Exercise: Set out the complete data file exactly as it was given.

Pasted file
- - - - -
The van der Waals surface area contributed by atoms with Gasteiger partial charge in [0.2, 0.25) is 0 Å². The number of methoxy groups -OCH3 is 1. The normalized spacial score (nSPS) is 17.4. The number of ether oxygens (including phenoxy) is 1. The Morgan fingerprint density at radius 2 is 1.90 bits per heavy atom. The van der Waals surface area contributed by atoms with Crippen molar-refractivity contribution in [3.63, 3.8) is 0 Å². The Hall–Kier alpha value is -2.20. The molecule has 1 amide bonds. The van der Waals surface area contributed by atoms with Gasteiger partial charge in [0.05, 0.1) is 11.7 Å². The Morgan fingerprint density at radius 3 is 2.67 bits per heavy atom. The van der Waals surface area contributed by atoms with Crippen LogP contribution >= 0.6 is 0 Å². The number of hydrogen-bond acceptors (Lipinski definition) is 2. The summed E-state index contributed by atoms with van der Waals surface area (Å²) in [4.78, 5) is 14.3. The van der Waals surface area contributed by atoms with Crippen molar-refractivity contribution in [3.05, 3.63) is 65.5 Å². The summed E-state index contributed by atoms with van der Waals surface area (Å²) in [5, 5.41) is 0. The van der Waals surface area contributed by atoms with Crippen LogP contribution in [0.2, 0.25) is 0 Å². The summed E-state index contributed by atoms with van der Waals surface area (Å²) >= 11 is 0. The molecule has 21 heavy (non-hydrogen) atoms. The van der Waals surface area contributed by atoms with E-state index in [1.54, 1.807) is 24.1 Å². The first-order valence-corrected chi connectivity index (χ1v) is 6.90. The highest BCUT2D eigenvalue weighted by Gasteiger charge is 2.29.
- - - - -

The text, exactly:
The van der Waals surface area contributed by atoms with Gasteiger partial charge in [0.2, 0.25) is 0 Å². The number of methoxy groups -OCH3 is 1. The normalized spacial score (nSPS) is 17.4. The number of ether oxygens (including phenoxy) is 1. The Morgan fingerprint density at radius 2 is 1.90 bits per heavy atom. The van der Waals surface area contributed by atoms with Crippen molar-refractivity contribution in [3.63, 3.8) is 0 Å². The Hall–Kier alpha value is -2.20. The molecule has 1 amide bonds. The van der Waals surface area contributed by atoms with Gasteiger partial charge in [0.05, 0.1) is 11.7 Å². The Morgan fingerprint density at radius 3 is 2.67 bits per heavy atom. The van der Waals surface area contributed by atoms with Crippen LogP contribution >= 0.6 is 0 Å². The number of hydrogen-bond acceptors (Lipinski definition) is 2. The summed E-state index contributed by atoms with van der Waals surface area (Å²) in [4.78, 5) is 14.3. The van der Waals surface area contributed by atoms with Crippen molar-refractivity contribution in [3.05, 3.63) is 65.5 Å². The summed E-state index contributed by atoms with van der Waals surface area (Å²) in [5, 5.41) is 0. The van der Waals surface area contributed by atoms with Crippen LogP contribution in [0.2, 0.25) is 0 Å². The summed E-state index contributed by atoms with van der Waals surface area (Å²) >= 11 is 0. The molecule has 21 heavy (non-hydrogen) atoms. The van der Waals surface area contributed by atoms with E-state index in [1.54, 1.807) is 24.1 Å². The first-order valence-corrected chi connectivity index (χ1v) is 6.90. The highest BCUT2D eigenvalue weighted by Gasteiger charge is 2.29.